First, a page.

ABI meet: Agriculture and wildfire in the spotlight


MAY, 2019

Most farmers in the Overberg practice conservation agriculture. Still, in some instances, practices may still take place in the Overberg that are detrimental to the environment, including the illegal ploughing of virgin land.

That’s the view of Acorn Agri & Food Chief Executive Officer, André Uys. He was speaking at an Agulhas Biodiversity Initiative (ABI) meeting held on 15 May 2019 in Elim.

He said 90% of farmers in the region have moved to minimum or no till practices, and a six-year crop rotation. Organic cover is also left on the land – which creates a living environment for microorganisms in the soil.

However, in response to a question, he noted that in some instances, some farmers may be guilty of illegal activities.

“It’s been driven by the consumer. But what we do (on our land) has a knock-on effect. There are those farmers who are doing well and looking after their Renosterveld. We need to sensitise people more on that, and give credit to those who do this well.”

According to Uys, the pressure from the consumer is set to increase. Globally, food production must increase by 70% by 2050 to meet our needs. “But the link between what we do and sustainability is crucial. The consumer wants to know we’re looking after the environment.”


A tough fire season in the Overberg

Fire-fighting officials also gave feedback of the past fire season at the ABI meet.

Overstrand Assistant Fire Chief, Angelo Aplon, said there were 11 major fires in the Overstrand district during the 2018/19 fire season.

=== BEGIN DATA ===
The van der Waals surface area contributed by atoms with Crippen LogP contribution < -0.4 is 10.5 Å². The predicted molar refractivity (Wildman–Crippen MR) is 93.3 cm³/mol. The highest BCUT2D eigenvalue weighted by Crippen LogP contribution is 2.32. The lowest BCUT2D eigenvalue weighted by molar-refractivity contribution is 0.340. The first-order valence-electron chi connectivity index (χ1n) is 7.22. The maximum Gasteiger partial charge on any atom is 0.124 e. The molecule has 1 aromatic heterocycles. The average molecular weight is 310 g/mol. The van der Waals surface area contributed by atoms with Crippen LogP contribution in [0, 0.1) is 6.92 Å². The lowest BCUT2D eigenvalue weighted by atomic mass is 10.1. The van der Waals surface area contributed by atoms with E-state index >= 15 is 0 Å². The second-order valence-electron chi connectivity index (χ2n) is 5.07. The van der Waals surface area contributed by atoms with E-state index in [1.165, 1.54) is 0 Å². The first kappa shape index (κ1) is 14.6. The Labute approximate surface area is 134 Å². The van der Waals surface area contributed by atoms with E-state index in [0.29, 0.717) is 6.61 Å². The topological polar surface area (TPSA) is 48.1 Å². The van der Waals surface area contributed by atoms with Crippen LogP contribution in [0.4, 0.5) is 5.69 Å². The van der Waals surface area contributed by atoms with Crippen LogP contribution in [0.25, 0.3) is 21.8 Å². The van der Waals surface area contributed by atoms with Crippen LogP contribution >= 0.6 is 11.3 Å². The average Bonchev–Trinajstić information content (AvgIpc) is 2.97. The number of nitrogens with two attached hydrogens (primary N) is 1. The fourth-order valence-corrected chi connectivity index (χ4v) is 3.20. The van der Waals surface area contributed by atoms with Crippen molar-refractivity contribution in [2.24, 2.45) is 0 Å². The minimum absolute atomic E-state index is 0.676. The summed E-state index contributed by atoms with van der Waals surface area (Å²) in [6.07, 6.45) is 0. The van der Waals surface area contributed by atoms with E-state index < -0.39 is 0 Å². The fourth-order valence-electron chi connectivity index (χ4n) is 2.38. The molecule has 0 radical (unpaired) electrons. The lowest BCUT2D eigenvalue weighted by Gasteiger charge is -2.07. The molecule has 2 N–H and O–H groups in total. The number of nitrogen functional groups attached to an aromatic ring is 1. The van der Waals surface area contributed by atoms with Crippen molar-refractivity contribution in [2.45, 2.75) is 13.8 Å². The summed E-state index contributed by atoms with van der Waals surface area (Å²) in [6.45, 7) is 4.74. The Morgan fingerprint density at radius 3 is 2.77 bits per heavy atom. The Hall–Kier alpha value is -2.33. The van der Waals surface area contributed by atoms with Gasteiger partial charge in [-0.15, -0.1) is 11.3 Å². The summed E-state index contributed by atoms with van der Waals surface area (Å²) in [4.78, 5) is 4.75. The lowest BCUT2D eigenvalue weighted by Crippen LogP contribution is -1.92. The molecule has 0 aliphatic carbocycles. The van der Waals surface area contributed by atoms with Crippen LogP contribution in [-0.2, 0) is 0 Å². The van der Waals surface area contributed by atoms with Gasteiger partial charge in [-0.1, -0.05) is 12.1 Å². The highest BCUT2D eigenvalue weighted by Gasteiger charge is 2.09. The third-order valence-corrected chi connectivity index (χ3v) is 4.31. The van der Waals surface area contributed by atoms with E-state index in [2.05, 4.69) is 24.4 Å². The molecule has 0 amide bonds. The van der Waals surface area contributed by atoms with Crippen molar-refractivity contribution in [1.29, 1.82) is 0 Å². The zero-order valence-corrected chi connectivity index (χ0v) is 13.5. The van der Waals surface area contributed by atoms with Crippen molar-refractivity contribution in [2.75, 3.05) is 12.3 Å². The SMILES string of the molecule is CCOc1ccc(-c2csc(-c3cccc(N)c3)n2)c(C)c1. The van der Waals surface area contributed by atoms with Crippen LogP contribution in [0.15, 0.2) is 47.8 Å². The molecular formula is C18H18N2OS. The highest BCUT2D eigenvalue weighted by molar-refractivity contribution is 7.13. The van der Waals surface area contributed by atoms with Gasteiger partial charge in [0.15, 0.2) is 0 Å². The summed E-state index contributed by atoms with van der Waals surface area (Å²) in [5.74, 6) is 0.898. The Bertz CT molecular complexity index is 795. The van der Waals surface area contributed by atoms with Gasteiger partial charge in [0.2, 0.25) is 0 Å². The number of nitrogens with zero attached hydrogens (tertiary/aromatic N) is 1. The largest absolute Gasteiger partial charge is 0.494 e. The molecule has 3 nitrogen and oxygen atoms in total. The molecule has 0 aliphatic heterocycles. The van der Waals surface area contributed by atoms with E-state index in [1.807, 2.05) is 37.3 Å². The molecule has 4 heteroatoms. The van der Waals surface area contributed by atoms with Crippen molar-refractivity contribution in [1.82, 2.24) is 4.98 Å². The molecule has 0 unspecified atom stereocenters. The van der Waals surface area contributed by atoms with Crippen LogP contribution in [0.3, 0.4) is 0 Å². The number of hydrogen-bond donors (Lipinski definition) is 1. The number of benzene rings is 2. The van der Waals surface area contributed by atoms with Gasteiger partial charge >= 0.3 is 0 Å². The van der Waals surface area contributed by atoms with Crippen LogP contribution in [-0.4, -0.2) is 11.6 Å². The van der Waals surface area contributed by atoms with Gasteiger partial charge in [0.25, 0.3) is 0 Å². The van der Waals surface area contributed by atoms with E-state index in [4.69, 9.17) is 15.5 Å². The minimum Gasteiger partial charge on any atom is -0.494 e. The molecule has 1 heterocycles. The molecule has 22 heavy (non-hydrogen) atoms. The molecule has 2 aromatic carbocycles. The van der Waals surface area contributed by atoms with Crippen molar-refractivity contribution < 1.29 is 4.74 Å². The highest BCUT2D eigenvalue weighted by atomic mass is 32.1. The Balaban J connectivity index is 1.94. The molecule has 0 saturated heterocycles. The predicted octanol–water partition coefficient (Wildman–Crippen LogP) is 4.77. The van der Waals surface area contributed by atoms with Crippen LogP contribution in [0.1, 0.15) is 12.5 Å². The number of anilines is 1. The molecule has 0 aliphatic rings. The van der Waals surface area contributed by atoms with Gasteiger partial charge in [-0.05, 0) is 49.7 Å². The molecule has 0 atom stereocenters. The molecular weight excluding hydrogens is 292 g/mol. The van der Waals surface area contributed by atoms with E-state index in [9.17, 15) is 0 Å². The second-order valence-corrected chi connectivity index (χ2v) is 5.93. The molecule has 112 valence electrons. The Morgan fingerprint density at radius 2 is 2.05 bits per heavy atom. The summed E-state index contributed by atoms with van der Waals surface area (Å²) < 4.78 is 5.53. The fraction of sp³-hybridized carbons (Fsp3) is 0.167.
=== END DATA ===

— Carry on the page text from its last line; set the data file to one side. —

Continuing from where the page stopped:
He said on 11 January, his team had to fight three major fires, including the Betty’s Bay fire, which destroyed 31 homes on that day. “People were traumatised,” he said.

Some Overberg fires are still producing small flair-ups, despite the rain and cold conditions.

Looking at the upcoming fire season, he advised landowners to ‘firescape’ their homes. “The lack of defendable space was a big problem,” he said, with several structures lost as a result. He also advised farmers to reduce their biomass and fuel loads in winter.


The next ABI meeting is set to take place in August this year.

The ABI Partnership brings landowners, conservationists, government agencies and others together, to address threats to the Overberg’s natural resources. ABI’s goal is to:

To work together to secure a productive healthy natural environment, to benefit all, in the Overberg.

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